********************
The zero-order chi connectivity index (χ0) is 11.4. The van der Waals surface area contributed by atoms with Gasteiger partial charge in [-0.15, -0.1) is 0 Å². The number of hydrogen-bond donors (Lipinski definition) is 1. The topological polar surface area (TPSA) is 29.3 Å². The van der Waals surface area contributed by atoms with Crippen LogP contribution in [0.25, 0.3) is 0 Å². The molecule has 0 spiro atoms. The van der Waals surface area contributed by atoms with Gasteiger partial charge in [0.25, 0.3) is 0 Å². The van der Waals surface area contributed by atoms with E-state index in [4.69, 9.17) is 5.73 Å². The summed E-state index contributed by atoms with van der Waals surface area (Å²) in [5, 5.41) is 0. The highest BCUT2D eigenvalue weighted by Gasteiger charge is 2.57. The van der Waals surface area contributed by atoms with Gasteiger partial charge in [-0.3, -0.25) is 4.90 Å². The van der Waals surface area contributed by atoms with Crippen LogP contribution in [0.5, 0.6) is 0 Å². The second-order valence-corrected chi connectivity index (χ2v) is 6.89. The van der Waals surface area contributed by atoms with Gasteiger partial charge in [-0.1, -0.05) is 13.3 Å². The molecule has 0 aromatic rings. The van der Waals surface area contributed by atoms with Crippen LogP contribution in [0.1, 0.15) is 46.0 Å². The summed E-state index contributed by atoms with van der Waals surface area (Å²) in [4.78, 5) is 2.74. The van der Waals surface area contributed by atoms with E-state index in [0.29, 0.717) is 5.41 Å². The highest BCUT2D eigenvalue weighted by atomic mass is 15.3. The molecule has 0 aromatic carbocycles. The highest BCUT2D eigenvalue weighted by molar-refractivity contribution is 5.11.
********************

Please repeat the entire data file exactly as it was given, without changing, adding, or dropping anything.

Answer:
The zero-order chi connectivity index (χ0) is 11.4. The van der Waals surface area contributed by atoms with Gasteiger partial charge in [-0.15, -0.1) is 0 Å². The number of hydrogen-bond donors (Lipinski definition) is 1. The topological polar surface area (TPSA) is 29.3 Å². The van der Waals surface area contributed by atoms with Crippen LogP contribution in [0.25, 0.3) is 0 Å². The molecule has 0 spiro atoms. The van der Waals surface area contributed by atoms with Gasteiger partial charge in [0.25, 0.3) is 0 Å². The van der Waals surface area contributed by atoms with E-state index in [4.69, 9.17) is 5.73 Å². The summed E-state index contributed by atoms with van der Waals surface area (Å²) in [5, 5.41) is 0. The highest BCUT2D eigenvalue weighted by Gasteiger charge is 2.57. The van der Waals surface area contributed by atoms with Gasteiger partial charge in [-0.3, -0.25) is 4.90 Å². The van der Waals surface area contributed by atoms with Crippen LogP contribution in [0.5, 0.6) is 0 Å². The second-order valence-corrected chi connectivity index (χ2v) is 6.89. The van der Waals surface area contributed by atoms with Gasteiger partial charge in [-0.1, -0.05) is 13.3 Å². The molecule has 0 aromatic rings. The van der Waals surface area contributed by atoms with Crippen LogP contribution in [0.1, 0.15) is 46.0 Å². The summed E-state index contributed by atoms with van der Waals surface area (Å²) in [4.78, 5) is 2.74. The van der Waals surface area contributed by atoms with E-state index in [0.29, 0.717) is 5.41 Å². The highest BCUT2D eigenvalue weighted by atomic mass is 15.3. The molecule has 0 aromatic carbocycles. The highest BCUT2D eigenvalue weighted by molar-refractivity contribution is 5.11.